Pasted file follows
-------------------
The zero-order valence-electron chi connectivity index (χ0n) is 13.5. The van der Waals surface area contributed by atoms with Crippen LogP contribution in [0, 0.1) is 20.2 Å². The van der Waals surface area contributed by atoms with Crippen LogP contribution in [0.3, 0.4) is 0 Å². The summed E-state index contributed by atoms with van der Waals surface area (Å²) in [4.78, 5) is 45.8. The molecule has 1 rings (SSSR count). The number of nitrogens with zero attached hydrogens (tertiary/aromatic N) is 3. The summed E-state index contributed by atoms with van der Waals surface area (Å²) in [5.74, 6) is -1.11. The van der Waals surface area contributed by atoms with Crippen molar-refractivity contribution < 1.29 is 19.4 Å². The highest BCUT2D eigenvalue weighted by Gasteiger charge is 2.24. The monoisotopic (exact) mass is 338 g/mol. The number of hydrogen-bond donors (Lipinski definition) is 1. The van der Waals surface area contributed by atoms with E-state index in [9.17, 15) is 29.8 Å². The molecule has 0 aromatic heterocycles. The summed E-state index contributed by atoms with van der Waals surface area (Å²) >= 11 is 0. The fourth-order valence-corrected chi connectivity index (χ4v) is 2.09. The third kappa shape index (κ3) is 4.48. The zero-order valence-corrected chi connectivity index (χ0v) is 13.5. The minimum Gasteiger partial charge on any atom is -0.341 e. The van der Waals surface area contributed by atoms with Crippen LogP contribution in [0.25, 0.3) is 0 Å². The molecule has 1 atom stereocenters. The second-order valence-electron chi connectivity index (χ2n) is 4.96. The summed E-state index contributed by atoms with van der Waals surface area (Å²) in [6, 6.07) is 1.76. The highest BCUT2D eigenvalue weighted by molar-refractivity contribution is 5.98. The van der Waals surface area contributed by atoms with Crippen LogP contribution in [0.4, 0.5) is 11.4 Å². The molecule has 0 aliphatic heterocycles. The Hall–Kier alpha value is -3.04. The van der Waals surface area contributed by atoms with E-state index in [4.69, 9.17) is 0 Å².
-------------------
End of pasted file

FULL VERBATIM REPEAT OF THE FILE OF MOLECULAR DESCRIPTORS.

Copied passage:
The zero-order valence-electron chi connectivity index (χ0n) is 13.5. The van der Waals surface area contributed by atoms with Crippen LogP contribution in [0, 0.1) is 20.2 Å². The van der Waals surface area contributed by atoms with Crippen LogP contribution in [0.3, 0.4) is 0 Å². The summed E-state index contributed by atoms with van der Waals surface area (Å²) in [4.78, 5) is 45.8. The molecule has 1 rings (SSSR count). The number of nitrogens with zero attached hydrogens (tertiary/aromatic N) is 3. The summed E-state index contributed by atoms with van der Waals surface area (Å²) in [5.74, 6) is -1.11. The van der Waals surface area contributed by atoms with Crippen molar-refractivity contribution < 1.29 is 19.4 Å². The highest BCUT2D eigenvalue weighted by Gasteiger charge is 2.24. The monoisotopic (exact) mass is 338 g/mol. The number of hydrogen-bond donors (Lipinski definition) is 1. The van der Waals surface area contributed by atoms with E-state index in [9.17, 15) is 29.8 Å². The molecule has 0 aromatic heterocycles. The summed E-state index contributed by atoms with van der Waals surface area (Å²) >= 11 is 0. The fourth-order valence-corrected chi connectivity index (χ4v) is 2.09. The third kappa shape index (κ3) is 4.48. The zero-order valence-corrected chi connectivity index (χ0v) is 13.5. The minimum Gasteiger partial charge on any atom is -0.341 e. The van der Waals surface area contributed by atoms with Crippen LogP contribution in [0.25, 0.3) is 0 Å². The molecule has 1 atom stereocenters. The second-order valence-electron chi connectivity index (χ2n) is 4.96. The summed E-state index contributed by atoms with van der Waals surface area (Å²) in [6, 6.07) is 1.76. The highest BCUT2D eigenvalue weighted by molar-refractivity contribution is 5.98. The van der Waals surface area contributed by atoms with Crippen LogP contribution in [0.4, 0.5) is 11.4 Å². The molecule has 0 aliphatic heterocycles. The Hall–Kier alpha value is -3.04. The van der Waals surface area contributed by atoms with E-state index in [4.69, 9.17) is 0 Å².